Chimera Investment Corporation (NYSE:CIM), a mortgage REIT, has a dividend yield of 11.8%. It represents one of the new positions in Omega Advisors' portfolio, worth $57.5 million. Cooperman's fund hiked the number of CIM shares it owns by 2,219% sequentially in the last quarter. CIM invests in mortgage-backed securities and other mortgage loans. Like other mortgage REITs, this company has benefited from low interest rates as the steepening yield curve has driven mREIT profits. Interest rates have started to climb now, but once short-term interest rates move higher without a corresponding increase in the long-term rates - hence flattening the yield curve-mREITs' profitability will suffer and these investment will lose their appeal. Still, the medium-term trends are in favor of mREITs.
However, as regards Chimera, there are significant risks related to its accounting and the need to restate financial statements. The company has failed to report its earnings since the third quarter of 2011, citing accounting errors related to earnings from bonds purchased at discounts. The company recently received a final 30-day extension from the NYSE to file by March 15, 2013 its 2011 Annual Report on Form 10-K. The failure to comply will result in the company's delisting from the NYSE. Some view the company as a good value investment, as it trades at a 5% discount to book value of $3.08 per share. Despite the risk of delisting, the stock is up 12.3% year-to-date. Last quarter, billionaire D. E. Shaw also accumulated CIM shares.
Linn Co, LLC (NASDAQ:LNCO) is a new position in Omega Advisors' portfolio, worth $24.6 million. LNCO is a unique play on oil and natural gas MLPs as it does not hold any assets, but, instead, owns MLP units of Linn Energy LLC (NASDAQ:LINE) from which it collects distributions and converts them into regular dividends. In fact, LNCO "preserves the benefits of efficient MLP tax treatment within a C-Corporation wrapper, with a limited tax drag," according to JPMorgan analysts who recently gave an overweight rating to LNCO. Thereby, the company pays a quarterly cash dividend that equals LINE dividend reduced by the extent of LNCO's corporate taxes. LNCO's dividend is considered a regular dividend for the IRS reporting purposes. The current yield on LNCO's dividend is 7.7%. In addition to LNCO, Cooperman also holds nearly 4.3 million LINE shares. Last quarter, billionaire Louis Bacon and fund managers Robert Pitts (Steadfast Capital) and Jeffrey Tannenbaum (Fir Tree) also initiated new stakes in LNCO.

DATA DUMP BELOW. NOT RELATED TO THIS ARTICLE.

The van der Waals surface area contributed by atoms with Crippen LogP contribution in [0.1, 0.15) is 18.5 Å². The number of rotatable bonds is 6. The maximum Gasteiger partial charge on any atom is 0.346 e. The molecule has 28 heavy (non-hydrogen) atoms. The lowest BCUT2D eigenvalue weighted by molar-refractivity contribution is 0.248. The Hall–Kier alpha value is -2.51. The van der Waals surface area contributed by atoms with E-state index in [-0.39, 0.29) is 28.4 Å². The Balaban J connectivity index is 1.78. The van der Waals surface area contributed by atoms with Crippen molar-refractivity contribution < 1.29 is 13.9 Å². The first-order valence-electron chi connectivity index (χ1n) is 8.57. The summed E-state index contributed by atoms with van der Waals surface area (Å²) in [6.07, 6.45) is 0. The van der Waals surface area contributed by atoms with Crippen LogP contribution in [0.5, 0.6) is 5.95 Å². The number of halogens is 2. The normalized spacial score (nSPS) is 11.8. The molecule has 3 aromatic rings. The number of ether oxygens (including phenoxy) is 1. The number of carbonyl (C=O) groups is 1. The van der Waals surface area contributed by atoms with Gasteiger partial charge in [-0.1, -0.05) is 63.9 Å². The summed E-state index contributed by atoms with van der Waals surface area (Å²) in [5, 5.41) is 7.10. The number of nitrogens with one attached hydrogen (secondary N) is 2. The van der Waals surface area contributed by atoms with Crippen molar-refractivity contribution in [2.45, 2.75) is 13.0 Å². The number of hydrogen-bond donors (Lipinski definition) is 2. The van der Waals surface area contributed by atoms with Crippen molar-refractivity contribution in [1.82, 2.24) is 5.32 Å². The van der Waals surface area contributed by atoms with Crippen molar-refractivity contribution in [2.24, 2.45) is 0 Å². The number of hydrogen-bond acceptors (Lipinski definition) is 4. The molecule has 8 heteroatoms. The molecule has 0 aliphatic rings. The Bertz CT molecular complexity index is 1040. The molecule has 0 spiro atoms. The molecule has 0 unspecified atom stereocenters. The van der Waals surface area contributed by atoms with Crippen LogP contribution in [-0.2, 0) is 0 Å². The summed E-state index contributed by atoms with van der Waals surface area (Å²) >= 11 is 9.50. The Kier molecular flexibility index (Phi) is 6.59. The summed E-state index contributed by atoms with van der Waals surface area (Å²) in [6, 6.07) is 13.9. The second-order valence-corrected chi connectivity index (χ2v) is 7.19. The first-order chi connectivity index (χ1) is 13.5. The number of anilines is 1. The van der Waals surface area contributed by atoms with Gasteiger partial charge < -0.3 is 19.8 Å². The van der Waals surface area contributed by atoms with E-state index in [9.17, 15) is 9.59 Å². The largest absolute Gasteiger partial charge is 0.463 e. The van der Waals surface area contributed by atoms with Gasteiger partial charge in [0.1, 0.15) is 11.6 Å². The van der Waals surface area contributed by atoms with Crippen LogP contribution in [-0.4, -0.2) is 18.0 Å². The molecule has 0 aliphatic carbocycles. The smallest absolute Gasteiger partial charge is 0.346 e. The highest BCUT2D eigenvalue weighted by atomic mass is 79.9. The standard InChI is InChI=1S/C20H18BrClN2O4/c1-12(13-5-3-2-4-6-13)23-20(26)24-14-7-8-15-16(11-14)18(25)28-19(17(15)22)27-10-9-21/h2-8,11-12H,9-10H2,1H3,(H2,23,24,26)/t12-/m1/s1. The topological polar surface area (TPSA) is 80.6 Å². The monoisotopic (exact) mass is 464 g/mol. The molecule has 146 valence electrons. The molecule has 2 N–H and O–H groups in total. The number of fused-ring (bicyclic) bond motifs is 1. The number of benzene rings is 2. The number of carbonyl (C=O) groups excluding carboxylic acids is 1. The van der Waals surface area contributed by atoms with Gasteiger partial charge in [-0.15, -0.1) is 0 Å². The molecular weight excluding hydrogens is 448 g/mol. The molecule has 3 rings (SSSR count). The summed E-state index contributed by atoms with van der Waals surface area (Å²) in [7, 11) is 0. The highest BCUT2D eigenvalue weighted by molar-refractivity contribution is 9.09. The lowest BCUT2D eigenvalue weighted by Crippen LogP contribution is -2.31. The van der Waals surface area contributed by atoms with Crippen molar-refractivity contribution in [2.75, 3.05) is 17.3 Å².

The stability of LNCO dividend is intrinsically tied to the stability of Linn Energy's operations. Linn Energy boosted its production by 82% year-over-year in 2012, driven by both acquisitions and organic growth. In fiscal 2013, total production could rise by another 36%, excluding the accretive impact of the recent Berry Petroleum (NYSE:BRY) acquisition. The company's oil production is fully hedged through 2016 and its natural gas output is fully hedged through 2017. LINE's dividends have grown 4.8% annually over the past five years. In 2013, the distribution coverage is expected to average an ample 1.11x. A fellow Seeking Alpha contributor believes that the BRY acquisition will mean dividend growth for investors as LINE plans to boost its payout by 6.2%. However, investors should be aware that some have raised questions about LINE's accounting for its derivatives hedges.
Merck & Co. (NYSE:MRK), a global pharmaceutical giant, has a dividend yield of 4.2%, payout ratio of 47%, and five-year annualized dividend growth of 1.4%. The company is one of the new holdings in Omega Advisors' portfolio, worth $24 million. We recently wrote about MRK in the context of its attractiveness as a dividend play with low credit risk. The company boasts attractive valuation based on a forward P/E of 11.7x, which is a discount relative to forward earnings multiples of its main competitors Pfizer (NYSE:PFE) and Johnson & Johnson (NYSE:JNJ). The company is also coping well with its patent losses, as strong sales of Januvia diabetes drug and Gardasil vaccine against cervical cancer are making up for the lost Singulair revenues. The company has several potential blockbusters in its pipeline, including a few in Phase III trials. Last quarter, Phill Gross (Adage Capital) and John A. Levin (Levin Capital Strategies) trimmed their respective positions in MRK, while Cliff Asness and Stanley Druckenmiller increased their respective stakes in MRK.